NFL notebook: Steelers welcome DBs, OT for pre-draft visit
The Steelers brought in three more players for visits Monday, including defensive backs Shamarko Thomas of Syracuse and Will Davis of Utah State.
Offensive tackle Nik Embernate also visited the Steelers' South Side offices as the team continued to bring in potential draft picks for personal visits.
The Steelers have brought in 15 players to Pittsburgh, or half as many as they are allowed to invite in advance of the April 25-27 NFL Draft.
Thomas (5-foot-9, 213 pounds) is one of the better prospects the Steelers have brought in to date. He considered declaring for the draft as a junior a year ago, but chose to return to Syracuse for his senior season. He performed well at the NFL Scouting Combine in February and is projected to go in the second or third round.
The Steelers are looking for safety help now that Troy Polamalu and Ryan Clark are both in their 30s, and Polamalu is coming off a season in which he missed nine consecutive games with a torn calf.
Davis (5-11, 186) is seen as mid-round pick, while the 6-foot-4, 300-pound Embernate ranks in the upper quarter of all available guards.
With perhaps billions of dollars at stake, a hearing Tuesday over concussion litigation filed against the NFL promises to be a contest between legal lions.
About 4,200 former players have sued the league. Some suffer from dementia, depression, Alzheimer's disease and other neurological problems. Others simply want their health monitored.
And a small number, including Ray Easterling and 12-time Pro Bowler Junior Seau, committed suicide after long downward spirals.
The players' lawyers accuse the NFL of promoting violence in the game and concealing known cognitive risks from concussions and other blows to the head. They hope to keep the litigation in federal court so they can use the discovery process to access NFL files — and see what the league knew when.
The $50 million settlement between the NFL and a group of retired players over publicity rights was given preliminary approval Monday by a federal judge who likened some of the retirees to petulant children for complaining about the money now that it has been awarded.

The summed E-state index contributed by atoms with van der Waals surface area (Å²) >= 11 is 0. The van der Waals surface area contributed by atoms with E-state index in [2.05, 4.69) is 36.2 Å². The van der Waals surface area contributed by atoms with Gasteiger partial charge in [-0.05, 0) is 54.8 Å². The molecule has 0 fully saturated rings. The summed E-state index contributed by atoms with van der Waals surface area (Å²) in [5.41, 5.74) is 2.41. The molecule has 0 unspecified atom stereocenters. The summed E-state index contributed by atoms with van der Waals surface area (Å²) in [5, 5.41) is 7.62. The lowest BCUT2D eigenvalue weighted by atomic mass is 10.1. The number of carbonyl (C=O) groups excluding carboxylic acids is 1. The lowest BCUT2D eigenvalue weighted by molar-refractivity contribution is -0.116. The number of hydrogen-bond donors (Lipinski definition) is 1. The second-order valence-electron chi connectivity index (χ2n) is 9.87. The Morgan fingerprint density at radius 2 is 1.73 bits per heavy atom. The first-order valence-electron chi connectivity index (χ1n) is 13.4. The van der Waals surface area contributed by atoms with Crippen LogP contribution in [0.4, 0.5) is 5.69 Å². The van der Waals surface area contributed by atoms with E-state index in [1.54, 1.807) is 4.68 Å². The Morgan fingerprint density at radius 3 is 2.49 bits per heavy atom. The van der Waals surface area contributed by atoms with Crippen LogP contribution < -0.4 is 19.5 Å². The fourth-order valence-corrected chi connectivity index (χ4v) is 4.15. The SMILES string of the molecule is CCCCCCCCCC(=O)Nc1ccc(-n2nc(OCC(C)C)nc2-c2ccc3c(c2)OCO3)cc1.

The settlement of the class-action lawsuit was reached last month, but some of the plaintiffs opposed the agreement, arguing it's not good enough. U.S. District Judge Paul Magnuson said in his order that the contentious nature of the case and the complexity and expense of further litigation “weigh heavily in favor” of final approval of the settlement, which could take place this summer.
Kolb officially joins Bills
Having already squandered two chances to prove himself as an NFL starter, quarterback Kevin Kolb arrived in Buffalo on Monday eager for a third opportunity.
“This is a big chance for me,” Kolb said, shortly after officially signing a two-year contract potentially worth more than w$12 million. He agreed to the deal March 30. “That's why I came here. And I'm excited about getting out there and doing some special things.”
Kolb's NFL career has been clouded by inconsistency. With a 9-12 record as a starter, he's completed 59.5 percent of his passes, while throwing 28 touchdowns and 25 interceptions in 34 games.
Flacco to play Unitas
Joe Flacco as Johnny Unitas.
The Ravens' quarterback said he'll play the part of Baltimore's greatest quarterback, former Colts star Johnny Unitas, in an upcoming movie entitled “Unitas We Stand.”
The movie is being co-produced by Joe Unitas, the late quarterback's son.
Show commenting policy
TribLive commenting policy
You are solely responsible for your comments and by using TribLive.com you agree to our Terms of Service.
We moderate comments. Our goal is to provide substantive commentary for a general readership. By screening submissions, we provide a space where readers can share intelligent and informed commentary that enhances the quality of our news and information.
While most comments will be posted if they are on-topic and not abusive, moderating decisions are subjective. We will make them as carefully and consistently as we can. Because of the volume of reader comments, we cannot review individual moderation decisions with readers.
We value thoughtful comments representing a range of views that make their point quickly and politely. We make an effort to protect discussions from repeated comments either by the same reader or different readers.
We follow the same standards for taste as the daily newspaper. A few things we won't tolerate: personal attacks, obscenity, vulgarity, profanity (including expletives and letters followed by dashes), commercial promotion, impersonations, incoherence, proselytizing and SHOUTING. Don't include URLs to Web sites.
We do not edit comments. They are either approved or deleted. We reserve the right to edit a comment that is quoted or excerpted in an article. In this case, we may fix spelling and punctuation.
We welcome strong opinions and criticism of our work, but we don't want comments to become bogged down with discussions of our policies and we will moderate accordingly.
We appreciate it when readers and people quoted in articles or blog posts point out errors of fact or emphasis and will investigate all assertions. But these suggestions should be sent via e-mail. To avoid distracting other readers, we won't publish comments that suggest a correction. Instead, corrections will be made in a blog post or in an article.
- NFL notebook: Report: Wide receiver Harvin a ‘time bomb’
- NFL notebook: Harvin ‘happy’ to be with Jets
- NFL notebook: Source says Rice’s appeal hearing set for Nov. 5-6